“Relationships with faculty, staff, and fellow students are essential. Students value having a sense of belonging and ‘someone who believes in me,’” stated some of the findings. “Race of instructor matters; students of color would like to see more professors who look like them. For students of color, engagement in cultural affinity groups and outreach programs matter.”

Teaching fitness, dropping courses

Iowa State’s delegation this year includes researchers from the School of Education, kinesiology, ISU Extension and Outreach, psychology, English, world languages and cultures, the Virtual Reality Applications Center, liberal arts and sciences, and residence halls.

Among Iowa State’s offerings:

Teaching fitness: Senlin Chen, an assistant professor in kinesiology, will present findings of a study co-authored by Peter Hastie of Auburn University that used project-based-learning to educate elementary school children about fitness.

The nine-week project recruited 222 fifth-grade students and used active, hands-on learning experiences to teach students about physical education. Students were involved with planning, sharing using iPads, and building fitness trails in their school with the aid of a health promotion grant.

“The quantitative data demonstrated that the project-based learning students significantly improved their overall fitness knowledge, while the control students did not,” Chen said. “Qualitative data further showed that the students were unanimous in describing the project as fun and challenging, but also serious.”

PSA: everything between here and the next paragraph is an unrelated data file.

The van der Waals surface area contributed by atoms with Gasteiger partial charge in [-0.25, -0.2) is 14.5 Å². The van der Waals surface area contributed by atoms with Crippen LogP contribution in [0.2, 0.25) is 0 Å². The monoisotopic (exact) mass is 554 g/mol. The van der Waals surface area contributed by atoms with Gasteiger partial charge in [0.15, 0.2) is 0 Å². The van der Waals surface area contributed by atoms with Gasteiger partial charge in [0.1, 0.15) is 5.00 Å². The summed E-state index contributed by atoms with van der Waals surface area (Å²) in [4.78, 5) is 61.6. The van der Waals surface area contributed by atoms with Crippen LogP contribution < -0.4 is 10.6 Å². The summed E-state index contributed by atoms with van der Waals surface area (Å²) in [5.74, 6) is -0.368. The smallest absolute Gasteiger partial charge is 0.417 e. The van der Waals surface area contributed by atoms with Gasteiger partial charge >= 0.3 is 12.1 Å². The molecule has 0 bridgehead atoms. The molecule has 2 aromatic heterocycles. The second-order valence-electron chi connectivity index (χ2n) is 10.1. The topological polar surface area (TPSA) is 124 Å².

“The study revealed the efficacy of project-based learning in enhancing students’ learning and motivation in physical education,” Chen said.

Dropping courses: Linda Serra Hagedorn, associate dean of the College of Human Sciences and a professor in the School of Education, will present a paper she co-authored with Lyle McKinney of the University of Houston about course dropping among community college students.

“This paper is unique in that it examines the often practiced yet unresearched topic of course dropping,” states a synopsis provided by Hagedorn. “We learned that students in community colleges practice course dropping frequently and that it is detrimental to their likelihood of earning a credential of any kind.” 

The study addressed a gap in the literature by examining course-dropping behaviors among a sample of approximately 6,600 students attending a large, diverse urban community college system in Texas. Approximately 55 percent of students had dropped at least one college-level course after official reporting day, and 11 percent had dropped four or more classes.

Results revealed that excessive course dropping was most prevalent among students who were male, Asian, 19 or younger, enrolled full-time, taking out loans, and required remediation in at least one subject area.

Leadership for school improvement: Doug Wieczorek, an assistant professor in the School of Education, will on Friday receive the 2014 Dissertation of the Year Award from AERA’s Leadership for School Improvement special interest group for his doctoral research.

Wieczorek studies how educators navigate education reform and change. His dissertation used a federal government survey to measure changes in behavior among approximately 22,000 principals across the nation, between 1999 and 2007 under No Child Left Behind.